Tracey M Benson
Walks of absent memory combines a local walk around the city on Dunedin with the use of augmented reality. This work has been created by Australian based media artist Tracey Benson to explore the site of Dunedin as a potential tourist, seeking to build a knowledge of the location from afar – past and present events, spaces, places and histories.
The work is a literal walk around a central area of Dunedin, where participants can discover some ghostly relics of buildings. This is achieved by downloading and using an app for Internet enabled hand-held devices (smartphones and tablets) in conjunction with an online (http://geokult.com/2013/09/09/walks-of-absent-memory-mesh-cities-dunedin/) and printed guide to the walk. The accompanying guide is designed to assist the audience (tourist) to explore the city through the eyes of an absent stranger – to recreate a fictional memory lost in time.
Like so many other contemporary travelers, much time and energy is invested into learning about a place when planning a visit. Where to go, what to see, what is the history and heritage are familiar things people wish to know before arriving at the destination. However, in the case of Walks of absent memory the artist/tourist does not reach the destination, rather a number of augmented remnants in the city act as a proxy for the journey.
The source material for Walks of absent memory was acquired via a range of popular online channels – Google Maps and Streetview, Wikipedia and other online sources. The process of gathering this ‘online intelligence’ informs the design of the walk, particularly by locating heritage images and sites of Dunedin’s past.
This map shows the key landmarks identified in Dunedin for Walks of absent memory. The numbered icons refer to the ‘stops’ in the walk, starting with point ‘0’.
Walks of absent memory is designed to play with the themes outlined in MESH Cities – particularly the notion of a networked city and the virtual, architectural and historic implications of an ever emerging urban space. Although the work is specifically designed for MESH Cities, it will be a lasting reminder of the event as long as the landmark buildings remain.
The work uses augmented reality and is viewable via a number of channels – a blog, a printed map featuring the landmarks, and the buildings themselves.
Technical specifications Walks of absent memory uses augmented reality, and to view it you must have an internet enabled mobile device running iOS or Android (tablet or smartphone). You must also have the “Aurasma” app installed.
To install Aurasma:
- Search for and download the “Aurasma” app in Google Play or the Apple App Store
- Launch the app, click on the “A” symbol at the bottom of the screen, then click on the magnifying glass icon.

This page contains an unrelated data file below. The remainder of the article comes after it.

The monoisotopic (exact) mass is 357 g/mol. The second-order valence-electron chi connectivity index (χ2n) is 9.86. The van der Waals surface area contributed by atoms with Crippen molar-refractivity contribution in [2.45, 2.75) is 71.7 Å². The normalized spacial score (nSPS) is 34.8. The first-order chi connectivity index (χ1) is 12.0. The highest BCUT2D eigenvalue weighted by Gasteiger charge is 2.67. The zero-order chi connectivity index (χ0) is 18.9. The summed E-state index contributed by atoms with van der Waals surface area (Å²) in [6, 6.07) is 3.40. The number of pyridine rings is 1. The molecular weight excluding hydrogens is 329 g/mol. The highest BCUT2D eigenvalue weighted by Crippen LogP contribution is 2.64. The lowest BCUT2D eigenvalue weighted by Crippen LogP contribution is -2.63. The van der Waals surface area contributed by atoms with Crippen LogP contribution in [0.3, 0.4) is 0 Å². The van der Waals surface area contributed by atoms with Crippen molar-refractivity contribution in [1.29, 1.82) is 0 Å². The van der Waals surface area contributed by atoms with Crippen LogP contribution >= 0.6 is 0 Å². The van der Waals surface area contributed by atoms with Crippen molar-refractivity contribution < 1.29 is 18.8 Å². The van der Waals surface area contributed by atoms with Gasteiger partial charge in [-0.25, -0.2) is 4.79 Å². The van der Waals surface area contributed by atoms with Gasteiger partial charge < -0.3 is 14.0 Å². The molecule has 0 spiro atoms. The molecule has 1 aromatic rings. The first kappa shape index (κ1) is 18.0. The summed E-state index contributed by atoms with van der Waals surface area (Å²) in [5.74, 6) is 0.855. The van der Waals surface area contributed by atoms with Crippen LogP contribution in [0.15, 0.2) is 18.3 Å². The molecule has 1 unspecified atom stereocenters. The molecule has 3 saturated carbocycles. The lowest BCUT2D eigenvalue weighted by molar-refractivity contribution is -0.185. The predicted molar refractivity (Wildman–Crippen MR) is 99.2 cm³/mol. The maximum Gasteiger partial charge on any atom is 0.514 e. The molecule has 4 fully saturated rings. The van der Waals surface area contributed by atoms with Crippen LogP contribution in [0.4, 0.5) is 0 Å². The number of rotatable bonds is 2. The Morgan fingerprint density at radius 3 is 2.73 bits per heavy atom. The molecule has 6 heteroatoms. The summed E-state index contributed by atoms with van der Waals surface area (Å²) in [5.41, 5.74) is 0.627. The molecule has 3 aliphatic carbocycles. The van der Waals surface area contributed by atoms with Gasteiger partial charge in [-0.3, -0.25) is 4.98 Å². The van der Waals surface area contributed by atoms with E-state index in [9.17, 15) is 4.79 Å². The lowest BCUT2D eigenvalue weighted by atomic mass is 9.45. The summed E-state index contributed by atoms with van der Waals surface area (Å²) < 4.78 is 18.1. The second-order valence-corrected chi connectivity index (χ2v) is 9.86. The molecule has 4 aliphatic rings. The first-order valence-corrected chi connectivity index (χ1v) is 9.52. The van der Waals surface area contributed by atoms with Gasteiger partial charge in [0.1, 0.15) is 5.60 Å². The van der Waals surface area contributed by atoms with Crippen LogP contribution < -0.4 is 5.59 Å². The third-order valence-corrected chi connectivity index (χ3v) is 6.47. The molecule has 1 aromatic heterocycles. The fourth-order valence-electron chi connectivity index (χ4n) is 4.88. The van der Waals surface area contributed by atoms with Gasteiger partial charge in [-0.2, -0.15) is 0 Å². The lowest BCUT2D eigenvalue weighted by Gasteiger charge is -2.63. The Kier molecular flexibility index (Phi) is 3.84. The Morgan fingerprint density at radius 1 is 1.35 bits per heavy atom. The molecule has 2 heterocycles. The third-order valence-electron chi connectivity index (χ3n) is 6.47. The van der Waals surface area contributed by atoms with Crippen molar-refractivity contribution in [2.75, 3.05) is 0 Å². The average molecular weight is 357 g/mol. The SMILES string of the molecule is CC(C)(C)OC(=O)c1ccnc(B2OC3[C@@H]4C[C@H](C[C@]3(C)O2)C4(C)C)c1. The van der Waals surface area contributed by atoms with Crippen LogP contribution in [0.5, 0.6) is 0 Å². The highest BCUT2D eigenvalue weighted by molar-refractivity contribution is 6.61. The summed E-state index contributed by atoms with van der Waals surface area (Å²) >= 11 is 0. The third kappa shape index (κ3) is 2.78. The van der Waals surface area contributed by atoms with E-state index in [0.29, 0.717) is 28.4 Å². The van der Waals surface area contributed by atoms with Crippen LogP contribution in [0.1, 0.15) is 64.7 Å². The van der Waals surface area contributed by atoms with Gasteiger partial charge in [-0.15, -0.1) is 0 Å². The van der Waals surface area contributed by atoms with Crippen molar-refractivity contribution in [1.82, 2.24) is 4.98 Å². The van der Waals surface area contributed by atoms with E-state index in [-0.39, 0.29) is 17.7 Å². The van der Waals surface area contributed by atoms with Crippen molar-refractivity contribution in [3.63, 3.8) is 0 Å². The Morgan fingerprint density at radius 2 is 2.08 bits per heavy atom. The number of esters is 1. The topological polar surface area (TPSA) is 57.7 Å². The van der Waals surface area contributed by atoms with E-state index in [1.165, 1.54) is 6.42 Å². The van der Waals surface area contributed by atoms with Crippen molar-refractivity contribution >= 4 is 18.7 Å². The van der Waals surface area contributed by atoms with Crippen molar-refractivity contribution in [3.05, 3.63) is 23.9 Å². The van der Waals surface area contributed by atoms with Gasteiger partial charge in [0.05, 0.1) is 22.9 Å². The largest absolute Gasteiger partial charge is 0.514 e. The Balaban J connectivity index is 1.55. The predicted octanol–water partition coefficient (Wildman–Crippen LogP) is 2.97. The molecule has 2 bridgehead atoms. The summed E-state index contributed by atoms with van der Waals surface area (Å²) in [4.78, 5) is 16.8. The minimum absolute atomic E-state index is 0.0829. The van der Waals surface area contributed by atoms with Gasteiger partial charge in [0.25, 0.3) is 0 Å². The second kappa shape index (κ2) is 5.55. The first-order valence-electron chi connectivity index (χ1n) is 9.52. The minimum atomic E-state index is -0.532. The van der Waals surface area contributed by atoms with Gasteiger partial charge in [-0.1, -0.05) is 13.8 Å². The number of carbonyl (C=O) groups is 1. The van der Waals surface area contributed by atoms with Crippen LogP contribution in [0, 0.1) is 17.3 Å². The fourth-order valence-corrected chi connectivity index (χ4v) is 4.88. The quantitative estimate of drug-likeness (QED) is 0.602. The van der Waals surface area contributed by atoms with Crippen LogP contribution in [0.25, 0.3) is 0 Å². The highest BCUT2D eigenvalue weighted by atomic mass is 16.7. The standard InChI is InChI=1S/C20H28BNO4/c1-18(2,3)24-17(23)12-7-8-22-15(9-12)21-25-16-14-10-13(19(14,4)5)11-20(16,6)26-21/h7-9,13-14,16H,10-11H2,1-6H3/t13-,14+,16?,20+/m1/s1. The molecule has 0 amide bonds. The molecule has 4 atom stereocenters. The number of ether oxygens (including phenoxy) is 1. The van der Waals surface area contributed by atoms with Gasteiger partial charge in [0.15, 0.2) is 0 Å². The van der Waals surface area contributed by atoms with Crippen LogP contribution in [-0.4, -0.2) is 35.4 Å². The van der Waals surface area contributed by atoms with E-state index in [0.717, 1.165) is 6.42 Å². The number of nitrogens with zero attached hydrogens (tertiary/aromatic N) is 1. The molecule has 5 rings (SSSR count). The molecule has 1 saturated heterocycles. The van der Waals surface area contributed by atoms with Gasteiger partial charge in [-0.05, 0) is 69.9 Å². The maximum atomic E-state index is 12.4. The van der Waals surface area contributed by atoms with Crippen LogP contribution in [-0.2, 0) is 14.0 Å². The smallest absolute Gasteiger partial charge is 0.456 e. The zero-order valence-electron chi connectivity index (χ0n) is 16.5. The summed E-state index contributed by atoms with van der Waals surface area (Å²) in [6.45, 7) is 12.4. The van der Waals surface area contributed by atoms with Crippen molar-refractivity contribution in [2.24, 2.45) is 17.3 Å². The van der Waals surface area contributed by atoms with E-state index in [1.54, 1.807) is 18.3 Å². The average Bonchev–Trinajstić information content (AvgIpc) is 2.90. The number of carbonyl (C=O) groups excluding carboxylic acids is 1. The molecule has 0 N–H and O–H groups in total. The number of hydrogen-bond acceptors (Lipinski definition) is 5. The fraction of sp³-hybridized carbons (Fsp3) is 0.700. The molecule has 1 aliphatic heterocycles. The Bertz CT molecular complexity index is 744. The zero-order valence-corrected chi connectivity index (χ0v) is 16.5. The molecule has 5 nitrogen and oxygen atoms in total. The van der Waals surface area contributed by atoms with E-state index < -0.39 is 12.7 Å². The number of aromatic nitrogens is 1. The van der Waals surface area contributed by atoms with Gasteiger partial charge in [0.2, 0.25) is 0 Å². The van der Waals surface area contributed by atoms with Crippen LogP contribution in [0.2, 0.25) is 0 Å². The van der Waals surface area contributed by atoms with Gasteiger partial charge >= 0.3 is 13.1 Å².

- In the search box, type in “bytetime” and click “Search”. Select the channel titled “bytetime” then click “Follow” to follow the channel.
Now you are ready to view the work. When you are in front of one of the building landmarks documented in the ‘Walk of absent memories’ map or blog, click the target icon (bottom centre of the screen) and hold your device in front of the frame to watch it animate. Any time you want to view the work in future, simply launch Aurasma, and it will be ready to go.
Note: make sure you are connected to the Internet before holding your device up to the building clue, documented in http://geokult.com/2013/09/09/walks-of-absent-memory-mesh-cities-dunedin/ .
Tracey Benson is a green geek/artist/researcher into connected communities, UX, WCAG, Gov.2.0, sustainability, tech/art synergies, maps and FOSS. Tracey has been active in a number of media arts communities: in 2007, she co-founded the Canberra chapter of dorkbot with Alexandra Gillespie and was also a moderator on the internationally renowned new media list –empyre- from 2005-07. She has participated in many international digital media events including: SCANZ2013, ISEA2011, THATCamp Canberra 2010, ISEA2008; AOIR 2006; ISEA2004; Siggraph 2001; N5M4, Amsterdam 2003; N5M3; MAAP’99 and MAAP2000.
Her creative work has focused on the connections between landscape, place and identity. This has been realised through a number of umbrella projects including Big Banana Time Inc (1995 -2000) – a parodic investigation of the landscape, tourism and consumerism and Fauxonomy (2007 – 2013). Fauxonomy uses source material of a factual and scientific nature, but by way of constructing a fictitious or personal narrative, the authenticity of the data is challenged. More recent creative explorations have utilised mobile and hand held online technologies for the creation of virtual and augmented reality works. This has coincided with an increased focus on working collaboratively with Indigenous groups and individuals to gain better understanding of the landscape we inhabit and to raise awareness of the environmental crisis humanity is facing.
In 2001, she received a Research MA from Queensland University of Technology, focusing on souvenirs, nostalgia and personal identity. In 2010, Tracey was awarded a PhD at The Australian National University, which explores online communities and social networking tools. Recent publications include chapters in Mobile Media Practices, Presence and Politics and Locating Emerging Media.